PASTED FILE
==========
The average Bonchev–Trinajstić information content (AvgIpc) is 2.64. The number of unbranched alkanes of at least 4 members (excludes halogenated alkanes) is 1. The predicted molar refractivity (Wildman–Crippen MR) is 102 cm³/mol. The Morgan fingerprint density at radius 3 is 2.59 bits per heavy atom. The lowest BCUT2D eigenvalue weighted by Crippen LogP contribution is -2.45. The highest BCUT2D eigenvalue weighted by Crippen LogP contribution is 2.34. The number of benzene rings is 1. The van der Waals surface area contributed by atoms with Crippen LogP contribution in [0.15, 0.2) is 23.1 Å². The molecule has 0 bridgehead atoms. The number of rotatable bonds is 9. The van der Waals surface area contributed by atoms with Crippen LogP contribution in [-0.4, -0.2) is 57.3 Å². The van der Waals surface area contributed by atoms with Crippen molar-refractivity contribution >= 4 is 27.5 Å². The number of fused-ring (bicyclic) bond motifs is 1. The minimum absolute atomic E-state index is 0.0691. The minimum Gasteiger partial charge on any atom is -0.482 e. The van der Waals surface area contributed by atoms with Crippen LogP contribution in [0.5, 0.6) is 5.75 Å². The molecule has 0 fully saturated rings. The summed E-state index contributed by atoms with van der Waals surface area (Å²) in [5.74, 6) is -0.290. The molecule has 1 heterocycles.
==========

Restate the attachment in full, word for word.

The average Bonchev–Trinajstić information content (AvgIpc) is 2.64. The number of unbranched alkanes of at least 4 members (excludes halogenated alkanes) is 1. The predicted molar refractivity (Wildman–Crippen MR) is 102 cm³/mol. The Morgan fingerprint density at radius 3 is 2.59 bits per heavy atom. The lowest BCUT2D eigenvalue weighted by Crippen LogP contribution is -2.45. The highest BCUT2D eigenvalue weighted by Crippen LogP contribution is 2.34. The number of benzene rings is 1. The van der Waals surface area contributed by atoms with Crippen LogP contribution in [0.15, 0.2) is 23.1 Å². The molecule has 0 bridgehead atoms. The number of rotatable bonds is 9. The van der Waals surface area contributed by atoms with Crippen LogP contribution in [-0.4, -0.2) is 57.3 Å². The van der Waals surface area contributed by atoms with Crippen molar-refractivity contribution >= 4 is 27.5 Å². The number of fused-ring (bicyclic) bond motifs is 1. The minimum absolute atomic E-state index is 0.0691. The minimum Gasteiger partial charge on any atom is -0.482 e. The van der Waals surface area contributed by atoms with Crippen LogP contribution in [0.5, 0.6) is 5.75 Å². The molecule has 0 fully saturated rings. The summed E-state index contributed by atoms with van der Waals surface area (Å²) in [5.74, 6) is -0.290. The molecule has 1 heterocycles.